Women in Science by Rachel Ignotofsky, a lovely illustrated book on some remarkable women in science. I knew many of these intelligent ladies but there were a few new ones. Excellent for that budding scientist on your holiday shopping list.
20% of all my sciart merchandise today at RedBubble: http://rdbl.co/2dNRyQK Code: SPOOKY20 The artwork found on the merchandise is my own and comes directly from my blog posts or is inspired by science and nature. RedBubble creates high quality products (iPhone cases, tote bags, t-shirts, dresses, scarves, mugs, etc…) incorporating artwork from their community of artists. Merchandise is manufactured as orders are placed and shipped directly to your door. The holidays are right around the corner…
This recent illustration appears to incorporate some random critters at first glance. Salamanders, bats, and starfish-what could they possibly have in common?
Bat populations in North America are suffering from White-Nose Syndrome. I wrote about White-Nose Syndrome in “Cave Fresh“. Starfish along the Pacific coast are dying out from Sea Star Wasting Disease. I wrote about Sea Star Wasting Disease in “Trouble Among The Stars“. Salamanders (as well as frogs) around the globe are succumbing to Chytrid fungus. I have yet to write about Chytrid but I did write about Snake Fungal Disease in “Fungus Among Us“.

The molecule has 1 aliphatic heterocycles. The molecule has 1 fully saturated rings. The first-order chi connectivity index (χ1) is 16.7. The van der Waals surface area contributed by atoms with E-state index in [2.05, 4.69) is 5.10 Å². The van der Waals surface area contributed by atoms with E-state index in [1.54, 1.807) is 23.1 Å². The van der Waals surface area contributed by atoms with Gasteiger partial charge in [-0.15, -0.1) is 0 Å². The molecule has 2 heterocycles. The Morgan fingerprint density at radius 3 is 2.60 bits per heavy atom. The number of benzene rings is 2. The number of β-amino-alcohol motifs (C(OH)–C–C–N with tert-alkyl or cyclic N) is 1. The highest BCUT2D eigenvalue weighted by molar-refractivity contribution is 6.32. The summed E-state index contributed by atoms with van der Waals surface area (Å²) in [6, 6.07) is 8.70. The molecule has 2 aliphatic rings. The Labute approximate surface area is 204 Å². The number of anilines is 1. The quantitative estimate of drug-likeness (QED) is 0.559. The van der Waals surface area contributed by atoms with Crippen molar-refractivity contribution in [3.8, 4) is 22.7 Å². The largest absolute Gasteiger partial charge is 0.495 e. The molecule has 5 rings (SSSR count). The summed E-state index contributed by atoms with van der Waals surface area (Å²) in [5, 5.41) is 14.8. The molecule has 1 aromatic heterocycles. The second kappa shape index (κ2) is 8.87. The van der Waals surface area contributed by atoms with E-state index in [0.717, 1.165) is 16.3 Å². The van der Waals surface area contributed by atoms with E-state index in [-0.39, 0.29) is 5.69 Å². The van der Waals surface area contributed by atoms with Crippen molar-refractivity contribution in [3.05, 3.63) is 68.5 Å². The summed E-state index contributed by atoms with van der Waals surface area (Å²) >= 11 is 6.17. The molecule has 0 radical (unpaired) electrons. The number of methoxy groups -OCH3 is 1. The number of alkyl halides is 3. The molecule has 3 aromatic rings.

Disease, unfortunately, is the common thread but it is that common thread that scientists are beginning to see across the globe and across taxa. That is why the science and health community created the One Health Initiative. A collaborative effort connecting human and animal health with environmental health in order to understand the global picture for health. The impact of viruses and warming sea water on starfish may not seem so important to you but it is an indicator of environmental health and what is to come if we do not take notice and act. We are all connected…
Yesterday was the Autumn Equinox and we can now bid farewell to summer. Personally I am relieved that summer is over. I am ready for cardigans and pumpkin spiced anything. Even though the leaves will be changing colors and the nights will be getting cooler, 2016 may turn out to be the hottest year on record. The last year to receive such notoriety was 2015. That’s right-last year.
According to NASA’s Goddard Institute for Space Studies, each of the first six months of 2016 set global records as the hottest since 1880 (when we began measuring such things). Global temperatures continue their upward climb while Arctic sea ice extent continues its downward climb. The recent El Niño event has had some influence on rising temperatures but the general trend in our global climate is a constant upward trajectory due to the increase in carbon dioxide and other greenhouse gases in the Earth’s atmosphere.
Pumpkin spice season might be getting shorter in the future.
I will be posting more about climate but this is a quick post. My posts will be shorter but more frequent in the future.
Below are some links for those of you who would like to learn more:
NOAA National Centers for Environmental Information, State of the Climate: Global Analysis for Annual 2015, published online January 2016, retrieved on September 23, 2016 from http://www.ncdc.noaa.gov/sotc/global/201513.